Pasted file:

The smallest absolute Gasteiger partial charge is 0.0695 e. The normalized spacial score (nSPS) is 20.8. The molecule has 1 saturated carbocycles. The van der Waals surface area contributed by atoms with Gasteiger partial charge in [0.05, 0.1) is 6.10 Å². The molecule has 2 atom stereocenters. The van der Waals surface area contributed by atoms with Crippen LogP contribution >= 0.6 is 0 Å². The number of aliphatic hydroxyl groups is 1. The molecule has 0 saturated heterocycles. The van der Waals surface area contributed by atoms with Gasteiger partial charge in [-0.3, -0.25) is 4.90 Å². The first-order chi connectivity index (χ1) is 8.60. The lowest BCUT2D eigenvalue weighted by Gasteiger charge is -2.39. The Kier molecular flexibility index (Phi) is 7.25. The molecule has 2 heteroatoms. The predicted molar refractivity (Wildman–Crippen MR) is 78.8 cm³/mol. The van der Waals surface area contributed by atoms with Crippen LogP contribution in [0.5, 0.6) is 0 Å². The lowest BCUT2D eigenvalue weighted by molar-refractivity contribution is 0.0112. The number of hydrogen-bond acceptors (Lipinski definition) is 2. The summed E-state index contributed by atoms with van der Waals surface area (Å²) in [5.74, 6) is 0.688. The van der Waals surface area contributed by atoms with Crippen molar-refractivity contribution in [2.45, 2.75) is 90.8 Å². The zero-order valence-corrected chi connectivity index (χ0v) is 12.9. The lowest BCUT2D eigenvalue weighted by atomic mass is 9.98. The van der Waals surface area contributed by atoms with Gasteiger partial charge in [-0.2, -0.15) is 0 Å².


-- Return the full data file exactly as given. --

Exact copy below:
The smallest absolute Gasteiger partial charge is 0.0695 e. The normalized spacial score (nSPS) is 20.8. The molecule has 1 saturated carbocycles. The van der Waals surface area contributed by atoms with Gasteiger partial charge in [0.05, 0.1) is 6.10 Å². The molecule has 2 atom stereocenters. The van der Waals surface area contributed by atoms with Crippen LogP contribution >= 0.6 is 0 Å². The number of aliphatic hydroxyl groups is 1. The molecule has 0 saturated heterocycles. The van der Waals surface area contributed by atoms with Gasteiger partial charge in [-0.3, -0.25) is 4.90 Å². The first-order chi connectivity index (χ1) is 8.60. The lowest BCUT2D eigenvalue weighted by Gasteiger charge is -2.39. The Kier molecular flexibility index (Phi) is 7.25. The molecule has 2 heteroatoms. The predicted molar refractivity (Wildman–Crippen MR) is 78.8 cm³/mol. The van der Waals surface area contributed by atoms with Crippen LogP contribution in [0.5, 0.6) is 0 Å². The lowest BCUT2D eigenvalue weighted by molar-refractivity contribution is 0.0112. The number of hydrogen-bond acceptors (Lipinski definition) is 2. The summed E-state index contributed by atoms with van der Waals surface area (Å²) in [5.74, 6) is 0.688. The van der Waals surface area contributed by atoms with Crippen molar-refractivity contribution in [2.45, 2.75) is 90.8 Å². The zero-order valence-corrected chi connectivity index (χ0v) is 12.9. The lowest BCUT2D eigenvalue weighted by atomic mass is 9.98. The van der Waals surface area contributed by atoms with Gasteiger partial charge in [-0.2, -0.15) is 0 Å².